What am I up to now?

February 29, 2024

March, 2023

I’ll be in Oxford throughout this month, as revision begins to heat up for the April mega-exams. These three exams — micro, macro, metrics — are the most important procedural requirement for my PhD program. The bar is quite low — we only need to secure a Pass to move on, and everyone in the first class passed last year. None of us know, nor have the courage to ask, what happens if we don’t pass one of the exams.

In once sense, I haven’t studied for an exam since 2018; in a much more real sense, I haven’t studied for an exam ever.I probably studied most intensely for the GRE, which I found wholly unrewarding. My strategies at the moment are rather scattershot — I make Anki decks, I ask ChatGPT to prove the Bondareva-Shapley theorem using linear programming, I pester Qingyu until he explains LASSO estimators. From 10 March until the first exam about five weeks later, I’ll have to be more focused in my efforts. This will be helped by the lack of new material each week. Right now, revising feels like trying to swallow a bucket of water being refilled by a firehose.

Going through old material, ChatGPT has become embarrassingly invaluable. In lecture, I have a crippling inability to ask stupid questions, which can leave me floundering.Sure, maybe no one else knows what it means for a cooperative game to be ‘balanced,’ but they’re not asking, so I must be the dumb one. Better just stay quiet. But ChatGPT can’t judge! I’ve taken to keeping a ChatGPT tab open in lecture alongside the slides, and asking it about points of confusion.It’s helpful to ask ChatGPT to keep its responses shorter. Also, it writes very good quality LaTeX. Then, after a lecture, I’ll review my conversation and use it to fill in my notes. Last term, if I was confused about a definition or step in a proof, I’d mark the slide and come back to it later. This is much more efficient.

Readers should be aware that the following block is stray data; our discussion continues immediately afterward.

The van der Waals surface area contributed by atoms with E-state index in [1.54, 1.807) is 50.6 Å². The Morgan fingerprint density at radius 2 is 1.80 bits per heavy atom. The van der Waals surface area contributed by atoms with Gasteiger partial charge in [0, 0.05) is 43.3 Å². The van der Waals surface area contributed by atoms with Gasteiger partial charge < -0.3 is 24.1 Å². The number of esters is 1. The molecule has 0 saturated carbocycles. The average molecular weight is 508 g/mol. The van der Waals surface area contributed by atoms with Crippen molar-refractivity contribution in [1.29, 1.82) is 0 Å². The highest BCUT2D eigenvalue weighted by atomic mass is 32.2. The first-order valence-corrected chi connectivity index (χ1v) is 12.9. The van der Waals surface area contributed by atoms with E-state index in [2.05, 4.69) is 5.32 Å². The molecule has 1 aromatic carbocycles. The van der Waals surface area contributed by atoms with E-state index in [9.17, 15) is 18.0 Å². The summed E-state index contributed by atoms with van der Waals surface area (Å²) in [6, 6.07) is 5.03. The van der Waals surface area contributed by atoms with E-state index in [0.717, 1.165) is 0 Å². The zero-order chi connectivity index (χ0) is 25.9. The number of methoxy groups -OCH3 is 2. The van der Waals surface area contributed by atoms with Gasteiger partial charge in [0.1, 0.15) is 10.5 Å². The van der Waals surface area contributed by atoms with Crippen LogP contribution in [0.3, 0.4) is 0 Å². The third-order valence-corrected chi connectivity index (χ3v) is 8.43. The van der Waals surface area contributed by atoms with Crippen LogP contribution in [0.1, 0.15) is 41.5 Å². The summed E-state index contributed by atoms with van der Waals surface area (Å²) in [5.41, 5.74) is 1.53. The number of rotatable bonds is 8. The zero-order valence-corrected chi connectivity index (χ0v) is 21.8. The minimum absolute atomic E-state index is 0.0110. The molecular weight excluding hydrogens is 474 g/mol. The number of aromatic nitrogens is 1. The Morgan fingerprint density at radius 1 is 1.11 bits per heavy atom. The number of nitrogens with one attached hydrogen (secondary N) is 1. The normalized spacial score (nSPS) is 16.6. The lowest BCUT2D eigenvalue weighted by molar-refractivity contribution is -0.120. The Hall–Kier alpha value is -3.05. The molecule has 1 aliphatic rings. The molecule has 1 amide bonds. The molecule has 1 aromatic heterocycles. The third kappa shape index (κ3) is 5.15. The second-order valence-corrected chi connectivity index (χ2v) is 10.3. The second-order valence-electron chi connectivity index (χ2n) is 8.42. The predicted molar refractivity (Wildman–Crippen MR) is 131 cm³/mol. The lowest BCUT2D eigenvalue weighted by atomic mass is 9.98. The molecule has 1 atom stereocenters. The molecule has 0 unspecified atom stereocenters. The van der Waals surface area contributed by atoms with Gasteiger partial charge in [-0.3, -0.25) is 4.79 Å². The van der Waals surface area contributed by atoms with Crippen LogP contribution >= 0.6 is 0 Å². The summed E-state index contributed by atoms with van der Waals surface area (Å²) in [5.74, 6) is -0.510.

Out of some masochistic curiosity, I pasted a recent econometrics problem set into ChatGPT. It would have scored perfectly on all sub-parts of Question 1, and gotten partial credit on most of Question 2. Even when the LLM gets caught on some tangent — on Question 2a, ChatGPT completely mixes up the sample and the population quantities — it is able to provide insight into the structure of the problem. All of the results from 2a were useless, but the model “understood” the setting thoroughly enough to answer 2b,c,d correctly.Neither ChatGPT nor Joseph Levine had any chance on 2e. We both found the algebra irritating and deceivingly complex.

The existential dread from seeing an LLM do well enough to pass a PhD-level econometrics course was… underwhelming. I should be feeling a lot more something than I am. Most of my friends would advocate for “fear” or at least “apprehension.” I’m also confused by the shallowness of my curiosity about how the heck this works.Not that shallow, really. More coming on this soon (i.e., after exams).